I am of the opinion that it doesn't really matter who is in power. The citizens who voted 76% against the plan pretty much know what they want. Once someone ascends to the Republic's presidency, then opinion on reunification seems to coalesce into a position very much like Papadopoulos', and all criticism of that position seems to be political posturing by the opposition. The number of voters is actually small. A huge percentage of them, 1/3rd, are refugees from the north. The property issue is a big obstacle regardless of party. The presence of Turkish troops is also a big obstacle. These are more or less national issues.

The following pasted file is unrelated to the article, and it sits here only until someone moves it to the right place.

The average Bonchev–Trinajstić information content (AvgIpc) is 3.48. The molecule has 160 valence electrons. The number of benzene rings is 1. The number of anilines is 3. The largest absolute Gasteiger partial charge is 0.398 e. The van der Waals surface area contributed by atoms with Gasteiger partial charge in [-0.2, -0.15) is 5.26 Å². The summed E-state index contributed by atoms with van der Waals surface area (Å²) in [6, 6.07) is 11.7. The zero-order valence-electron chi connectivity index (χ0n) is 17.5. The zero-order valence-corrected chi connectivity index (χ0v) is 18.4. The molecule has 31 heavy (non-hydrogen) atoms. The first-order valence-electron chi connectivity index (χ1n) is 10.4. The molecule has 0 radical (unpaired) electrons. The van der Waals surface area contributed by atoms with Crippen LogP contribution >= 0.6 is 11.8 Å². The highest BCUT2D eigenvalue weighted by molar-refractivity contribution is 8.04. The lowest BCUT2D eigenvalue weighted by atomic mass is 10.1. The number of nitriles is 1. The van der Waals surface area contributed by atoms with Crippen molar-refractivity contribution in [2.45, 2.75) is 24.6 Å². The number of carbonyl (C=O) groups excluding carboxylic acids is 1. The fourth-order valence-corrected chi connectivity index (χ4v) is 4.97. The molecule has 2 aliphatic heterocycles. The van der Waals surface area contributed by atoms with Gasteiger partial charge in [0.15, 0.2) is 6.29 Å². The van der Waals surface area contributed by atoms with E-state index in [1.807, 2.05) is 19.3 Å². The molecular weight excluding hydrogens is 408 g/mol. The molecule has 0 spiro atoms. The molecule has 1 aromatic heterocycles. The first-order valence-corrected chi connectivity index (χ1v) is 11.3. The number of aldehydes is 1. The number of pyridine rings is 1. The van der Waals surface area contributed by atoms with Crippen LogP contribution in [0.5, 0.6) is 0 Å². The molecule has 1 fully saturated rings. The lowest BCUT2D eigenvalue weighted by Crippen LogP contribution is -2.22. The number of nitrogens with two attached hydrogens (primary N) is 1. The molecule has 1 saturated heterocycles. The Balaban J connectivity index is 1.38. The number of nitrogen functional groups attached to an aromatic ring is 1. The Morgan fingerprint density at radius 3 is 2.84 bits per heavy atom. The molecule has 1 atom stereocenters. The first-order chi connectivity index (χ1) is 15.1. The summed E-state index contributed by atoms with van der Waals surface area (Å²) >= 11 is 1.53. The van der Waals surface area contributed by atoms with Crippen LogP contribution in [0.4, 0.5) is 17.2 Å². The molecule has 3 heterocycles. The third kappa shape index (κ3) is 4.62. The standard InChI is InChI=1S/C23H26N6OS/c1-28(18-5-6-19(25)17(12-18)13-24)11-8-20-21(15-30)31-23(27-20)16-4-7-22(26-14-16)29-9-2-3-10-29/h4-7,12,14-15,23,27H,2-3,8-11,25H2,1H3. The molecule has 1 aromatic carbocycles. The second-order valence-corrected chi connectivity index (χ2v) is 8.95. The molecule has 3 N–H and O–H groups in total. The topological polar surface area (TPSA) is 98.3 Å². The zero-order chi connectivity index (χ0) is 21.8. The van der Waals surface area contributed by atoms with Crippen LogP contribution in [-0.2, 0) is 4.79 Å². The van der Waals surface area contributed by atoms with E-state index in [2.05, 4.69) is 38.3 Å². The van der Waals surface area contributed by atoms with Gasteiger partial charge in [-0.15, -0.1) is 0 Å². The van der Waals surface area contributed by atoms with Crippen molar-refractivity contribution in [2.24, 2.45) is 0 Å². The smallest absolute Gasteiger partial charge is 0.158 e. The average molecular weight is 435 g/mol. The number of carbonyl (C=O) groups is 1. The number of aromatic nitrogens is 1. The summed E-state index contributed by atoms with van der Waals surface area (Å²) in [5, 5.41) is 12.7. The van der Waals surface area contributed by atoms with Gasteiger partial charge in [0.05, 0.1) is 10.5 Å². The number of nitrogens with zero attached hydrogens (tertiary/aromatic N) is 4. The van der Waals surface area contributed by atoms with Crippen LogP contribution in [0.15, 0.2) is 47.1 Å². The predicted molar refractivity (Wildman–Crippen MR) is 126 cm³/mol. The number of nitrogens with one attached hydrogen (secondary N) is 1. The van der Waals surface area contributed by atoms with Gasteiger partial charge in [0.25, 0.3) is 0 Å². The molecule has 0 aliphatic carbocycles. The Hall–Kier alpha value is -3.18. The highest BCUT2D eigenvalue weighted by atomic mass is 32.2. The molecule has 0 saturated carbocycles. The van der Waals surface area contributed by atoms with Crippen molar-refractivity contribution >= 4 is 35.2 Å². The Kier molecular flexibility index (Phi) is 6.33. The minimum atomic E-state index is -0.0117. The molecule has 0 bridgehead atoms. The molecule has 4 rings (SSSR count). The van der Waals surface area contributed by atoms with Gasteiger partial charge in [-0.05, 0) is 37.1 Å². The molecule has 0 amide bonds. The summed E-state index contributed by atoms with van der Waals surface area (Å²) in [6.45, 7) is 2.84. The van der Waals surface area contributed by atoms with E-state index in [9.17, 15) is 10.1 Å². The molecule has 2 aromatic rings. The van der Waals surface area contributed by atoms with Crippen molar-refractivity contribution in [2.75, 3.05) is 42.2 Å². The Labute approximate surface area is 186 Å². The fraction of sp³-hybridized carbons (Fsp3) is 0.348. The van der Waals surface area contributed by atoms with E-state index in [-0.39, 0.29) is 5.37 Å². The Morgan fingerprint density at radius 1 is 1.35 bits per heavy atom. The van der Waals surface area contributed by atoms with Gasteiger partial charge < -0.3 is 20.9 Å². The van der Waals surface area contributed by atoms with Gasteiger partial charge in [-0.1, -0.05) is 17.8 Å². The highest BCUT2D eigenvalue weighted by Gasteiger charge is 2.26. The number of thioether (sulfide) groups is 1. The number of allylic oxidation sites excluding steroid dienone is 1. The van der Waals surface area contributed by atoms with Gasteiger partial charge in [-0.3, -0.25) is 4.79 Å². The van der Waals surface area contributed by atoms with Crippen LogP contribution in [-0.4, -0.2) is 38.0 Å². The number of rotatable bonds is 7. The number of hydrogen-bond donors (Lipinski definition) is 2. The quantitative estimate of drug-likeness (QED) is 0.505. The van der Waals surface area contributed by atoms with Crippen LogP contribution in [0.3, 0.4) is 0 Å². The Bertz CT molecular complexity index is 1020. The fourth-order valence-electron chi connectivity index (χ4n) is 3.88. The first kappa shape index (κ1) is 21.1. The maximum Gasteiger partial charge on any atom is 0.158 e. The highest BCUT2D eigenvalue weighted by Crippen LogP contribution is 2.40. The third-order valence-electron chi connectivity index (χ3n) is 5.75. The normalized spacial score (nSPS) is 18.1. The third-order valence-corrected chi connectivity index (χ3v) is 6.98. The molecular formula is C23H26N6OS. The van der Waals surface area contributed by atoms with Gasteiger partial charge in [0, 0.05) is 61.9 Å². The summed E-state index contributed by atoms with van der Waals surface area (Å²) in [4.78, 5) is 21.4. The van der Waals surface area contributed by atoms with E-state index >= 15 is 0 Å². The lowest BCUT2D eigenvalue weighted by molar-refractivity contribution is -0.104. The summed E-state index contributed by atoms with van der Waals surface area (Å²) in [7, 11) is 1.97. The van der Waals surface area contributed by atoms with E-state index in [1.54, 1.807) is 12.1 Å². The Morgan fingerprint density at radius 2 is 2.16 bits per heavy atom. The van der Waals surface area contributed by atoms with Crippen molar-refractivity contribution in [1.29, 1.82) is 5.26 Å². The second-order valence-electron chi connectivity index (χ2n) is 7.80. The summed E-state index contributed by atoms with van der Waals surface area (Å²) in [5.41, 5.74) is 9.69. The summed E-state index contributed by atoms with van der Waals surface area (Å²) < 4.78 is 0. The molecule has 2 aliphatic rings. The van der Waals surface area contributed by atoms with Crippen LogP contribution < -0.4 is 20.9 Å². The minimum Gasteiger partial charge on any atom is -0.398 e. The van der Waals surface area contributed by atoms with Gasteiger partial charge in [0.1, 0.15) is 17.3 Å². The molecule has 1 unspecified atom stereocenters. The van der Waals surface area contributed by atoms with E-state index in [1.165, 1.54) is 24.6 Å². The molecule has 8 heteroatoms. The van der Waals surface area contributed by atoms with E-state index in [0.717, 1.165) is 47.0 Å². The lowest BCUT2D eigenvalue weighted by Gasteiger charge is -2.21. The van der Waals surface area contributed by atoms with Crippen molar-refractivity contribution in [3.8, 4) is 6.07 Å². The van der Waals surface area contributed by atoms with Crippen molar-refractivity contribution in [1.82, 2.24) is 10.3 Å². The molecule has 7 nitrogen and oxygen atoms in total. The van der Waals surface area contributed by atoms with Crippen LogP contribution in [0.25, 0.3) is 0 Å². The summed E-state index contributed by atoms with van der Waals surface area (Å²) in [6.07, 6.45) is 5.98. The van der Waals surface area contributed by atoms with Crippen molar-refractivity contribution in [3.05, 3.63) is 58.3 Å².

Personality and history might make a difference here, but I don't think so. Papadopoulos was hamfisted and blundering in his diplomatic attempts. Christofias has contact with the Turkish Cypriots. That may make a difference but I doubt it. Ultimately, the referendum in 2004 will always prove a major obstacle for unification. As many of you know, I am of the opinion that Cyprus' entry into the EU was not a major obstacle for Turkey, as most of the EU presented it. I believe the referendum is a much much bigger obstacle. Whether Cyprus is in the EU or not, it just doesn't matter. As a matter of course, Greece would have NEVER voted Turkey in while it was still occupying a European country. So it doesn't matter that Cyprus is in. What matters is that Turkey still occupies Cyprus. The referendum on the other hand established the UN's imprimatur over a plan that is absolutely a no-go for Greek Cypriots. Not only does it not allow the right of return for Greeks to the north, and allow a 20 year presence of Turkish troops, it requires the Republic of Cyprus to repay the refugees who lost their homes. Ostensibly, since the refugees themselves are taxpayers, they will be required to pay for the loss of their homes. The plan is a really putrid one, if you ask me. And once it was cobbled together by the US and Kofi Annan, PM Erdogan of Turkey was quoted in Turkish papers as responding, "We got everything we wanted." Now, maybe he was just asying it because the skepticism coming from the Turkish military. I don't know. But I do know that the Annan Plan's mere existence is now a huge huge problem for reconciliation. Why in the world would the Turks move away from its provisions? They won't. And I don't blame them.